VDMC, PH hold town hall meeting

More than 50 local residents, health care providers, government officials and business leaders gathered Monday night to hear the results of the recent Hamilton County Community Health Needs Assessment.

The town hall-style meeting was held in the Van Diest Medical Center cafeteria and was hosted by the hospital and Hamilton County Public Health. VDMC CEO Lori Rathbun and Shelby Kroona, public health administrator, said the data collected will help the hospital and the Healthy Hamilton Coalition proceed with planning and implementing programs for the future.

“We think that this (the survey) will help guide us collectively, not just the hospital,” Rathbun said. “We do feel we need to be leaders in this, in helping our community identify goals and create strategies in implementing those goals.”

“We’re all in this together, in the shift in population and care management, our obligation to move from volume to value and help make sure we’re achieving the goals of the community,” she said.

Rathbun said some of the results from the survey, which area residents either mailed in or completed online, were no surprise.

“It just validates some of the things we were already looking at to create some goals. But we need to do that together,” said Rathbun.

Kroona said she was thankful that the hospital had stepped forward and hired VVV Marketing and Development Inc. to conduct the assessment. She added that she felt the information and input from the community was key to moving forward with the Healthy Hamilton plans.

“Back in February, when we had the kickoff for the Healthy Hamilton initiative, this was the piece that was missing. We had some national data, but no local survey data,” she said.

Vince Vandehaar, owner of VVV Marketing and Development, lead the group through the results from the survey. He said 238 surveys were returned.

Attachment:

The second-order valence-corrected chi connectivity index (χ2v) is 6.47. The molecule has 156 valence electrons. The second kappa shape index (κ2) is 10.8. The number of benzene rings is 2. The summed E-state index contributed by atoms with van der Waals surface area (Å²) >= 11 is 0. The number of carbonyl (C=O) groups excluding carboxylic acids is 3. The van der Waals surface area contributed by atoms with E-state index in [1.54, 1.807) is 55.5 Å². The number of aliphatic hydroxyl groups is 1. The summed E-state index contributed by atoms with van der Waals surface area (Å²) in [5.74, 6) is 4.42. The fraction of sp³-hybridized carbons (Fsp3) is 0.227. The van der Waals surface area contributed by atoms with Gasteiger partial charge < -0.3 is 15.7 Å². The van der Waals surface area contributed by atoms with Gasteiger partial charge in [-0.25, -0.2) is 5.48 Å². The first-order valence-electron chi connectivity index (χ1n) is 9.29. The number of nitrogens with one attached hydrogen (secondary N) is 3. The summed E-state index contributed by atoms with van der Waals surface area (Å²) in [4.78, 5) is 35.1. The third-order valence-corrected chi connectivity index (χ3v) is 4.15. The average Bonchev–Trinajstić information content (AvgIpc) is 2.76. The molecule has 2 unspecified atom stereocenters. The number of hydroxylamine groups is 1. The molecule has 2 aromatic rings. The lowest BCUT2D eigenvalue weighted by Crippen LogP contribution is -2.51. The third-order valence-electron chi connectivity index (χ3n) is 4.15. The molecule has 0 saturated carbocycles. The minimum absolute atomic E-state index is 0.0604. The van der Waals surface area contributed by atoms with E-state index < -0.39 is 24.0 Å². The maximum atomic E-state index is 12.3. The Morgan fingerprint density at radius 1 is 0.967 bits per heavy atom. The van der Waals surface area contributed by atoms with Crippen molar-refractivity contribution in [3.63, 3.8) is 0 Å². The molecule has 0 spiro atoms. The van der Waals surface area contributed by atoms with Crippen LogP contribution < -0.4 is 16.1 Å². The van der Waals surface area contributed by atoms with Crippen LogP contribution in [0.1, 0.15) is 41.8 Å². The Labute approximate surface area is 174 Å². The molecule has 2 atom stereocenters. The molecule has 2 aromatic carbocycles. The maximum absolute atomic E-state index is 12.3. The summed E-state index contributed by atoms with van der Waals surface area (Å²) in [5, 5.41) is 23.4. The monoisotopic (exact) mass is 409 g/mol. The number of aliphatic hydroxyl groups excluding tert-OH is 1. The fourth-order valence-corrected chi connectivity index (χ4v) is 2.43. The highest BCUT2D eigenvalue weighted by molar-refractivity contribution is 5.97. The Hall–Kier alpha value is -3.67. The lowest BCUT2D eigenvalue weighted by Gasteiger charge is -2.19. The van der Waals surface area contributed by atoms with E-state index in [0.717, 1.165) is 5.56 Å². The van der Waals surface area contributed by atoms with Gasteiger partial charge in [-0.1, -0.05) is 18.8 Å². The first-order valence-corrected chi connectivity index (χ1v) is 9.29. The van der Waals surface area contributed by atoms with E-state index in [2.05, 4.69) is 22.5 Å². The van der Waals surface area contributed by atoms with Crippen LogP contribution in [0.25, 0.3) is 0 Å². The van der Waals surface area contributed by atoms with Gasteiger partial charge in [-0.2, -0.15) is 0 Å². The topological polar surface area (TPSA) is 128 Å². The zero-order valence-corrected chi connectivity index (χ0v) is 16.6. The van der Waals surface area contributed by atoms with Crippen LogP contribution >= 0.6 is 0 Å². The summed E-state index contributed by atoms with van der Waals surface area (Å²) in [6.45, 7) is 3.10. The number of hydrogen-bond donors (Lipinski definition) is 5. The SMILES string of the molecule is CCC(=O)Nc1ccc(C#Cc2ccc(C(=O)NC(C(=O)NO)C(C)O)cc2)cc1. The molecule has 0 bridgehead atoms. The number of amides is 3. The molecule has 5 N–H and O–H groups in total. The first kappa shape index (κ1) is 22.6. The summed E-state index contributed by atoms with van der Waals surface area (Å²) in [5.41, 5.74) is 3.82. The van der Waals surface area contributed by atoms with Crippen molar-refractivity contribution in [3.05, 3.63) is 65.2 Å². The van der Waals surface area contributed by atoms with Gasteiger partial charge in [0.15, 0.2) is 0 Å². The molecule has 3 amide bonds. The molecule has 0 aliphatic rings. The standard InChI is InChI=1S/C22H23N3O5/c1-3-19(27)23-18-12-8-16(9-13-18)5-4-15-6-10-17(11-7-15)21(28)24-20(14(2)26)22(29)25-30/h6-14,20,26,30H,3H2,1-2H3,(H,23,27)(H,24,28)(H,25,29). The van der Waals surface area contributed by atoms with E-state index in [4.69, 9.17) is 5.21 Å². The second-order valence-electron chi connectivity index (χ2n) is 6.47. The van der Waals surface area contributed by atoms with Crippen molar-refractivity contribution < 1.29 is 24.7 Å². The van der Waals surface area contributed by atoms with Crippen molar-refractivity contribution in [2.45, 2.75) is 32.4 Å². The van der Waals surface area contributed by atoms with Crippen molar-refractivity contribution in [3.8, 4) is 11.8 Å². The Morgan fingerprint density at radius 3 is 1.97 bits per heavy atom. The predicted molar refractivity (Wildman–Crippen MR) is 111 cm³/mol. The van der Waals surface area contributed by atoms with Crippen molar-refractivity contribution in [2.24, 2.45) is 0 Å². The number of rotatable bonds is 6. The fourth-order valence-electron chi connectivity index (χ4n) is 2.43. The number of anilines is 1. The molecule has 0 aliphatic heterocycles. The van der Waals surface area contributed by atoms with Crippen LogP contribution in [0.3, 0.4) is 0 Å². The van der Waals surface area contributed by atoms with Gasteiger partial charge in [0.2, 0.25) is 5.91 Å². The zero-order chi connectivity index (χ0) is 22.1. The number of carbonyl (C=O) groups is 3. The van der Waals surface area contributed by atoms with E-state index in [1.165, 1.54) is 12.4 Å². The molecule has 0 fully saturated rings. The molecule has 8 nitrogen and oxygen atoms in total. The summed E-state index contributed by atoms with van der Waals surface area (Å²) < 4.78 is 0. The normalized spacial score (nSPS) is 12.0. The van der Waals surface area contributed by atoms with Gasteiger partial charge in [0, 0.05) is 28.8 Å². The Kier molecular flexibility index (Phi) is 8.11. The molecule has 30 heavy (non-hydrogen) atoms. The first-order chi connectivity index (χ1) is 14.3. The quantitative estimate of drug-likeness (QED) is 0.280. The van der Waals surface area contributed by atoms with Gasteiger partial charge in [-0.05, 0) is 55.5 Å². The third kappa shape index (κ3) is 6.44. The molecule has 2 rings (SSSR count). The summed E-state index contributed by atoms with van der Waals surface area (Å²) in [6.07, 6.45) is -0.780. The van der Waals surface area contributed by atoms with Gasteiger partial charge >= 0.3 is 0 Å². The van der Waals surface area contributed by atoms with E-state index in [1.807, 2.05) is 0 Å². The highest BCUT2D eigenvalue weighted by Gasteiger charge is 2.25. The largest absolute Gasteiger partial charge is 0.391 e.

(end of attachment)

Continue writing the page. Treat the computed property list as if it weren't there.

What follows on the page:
“I like the response rate and I have confidence in the data,” he told the crowd. He added that the survey results were based upon the perceptions of the respondents and while some may not have used or experiences some of the items on the questionnaire, they may have responded with what they had heard about the service or item.

The survey respondents identified many areas of health care that they felt needed more attention or education. Vandehaar outlined the top responses which also received the most comments on the survey.

“Obesity, mental illness, drugs, aging and dementia, alcohol and pain management,” he said. “These coincided with many of the comments.”

He outlined several of the common themes with the comments received:

having more opportunity for outpatient specialty services to avoid traveling

more doctors are needed

acute mental health crisis intervention

long-term mental health care and placement

need for knowledgeable emergency room doctors

the hospital is new but care needs to be improved

the doctors need to be more prevention focused

accessible and affordable diabetes education

more teen-friendly services for contraceptives.

After he presented the data, Vandehaar asked each person attending to list what they believed are the strengths of healthcare in the community along with what aspects could be improved or strengthened. He also asked the attendees to list any future plans or developments that could impact healthcare in Hamilton County.

After all had completed their comment cards, he asked each table to share their responses which were compiled onto master sheets on the wall. Each participant was then asked to vote on the top four issues mentioned in the discussion. Those results will be shared at a future meeting.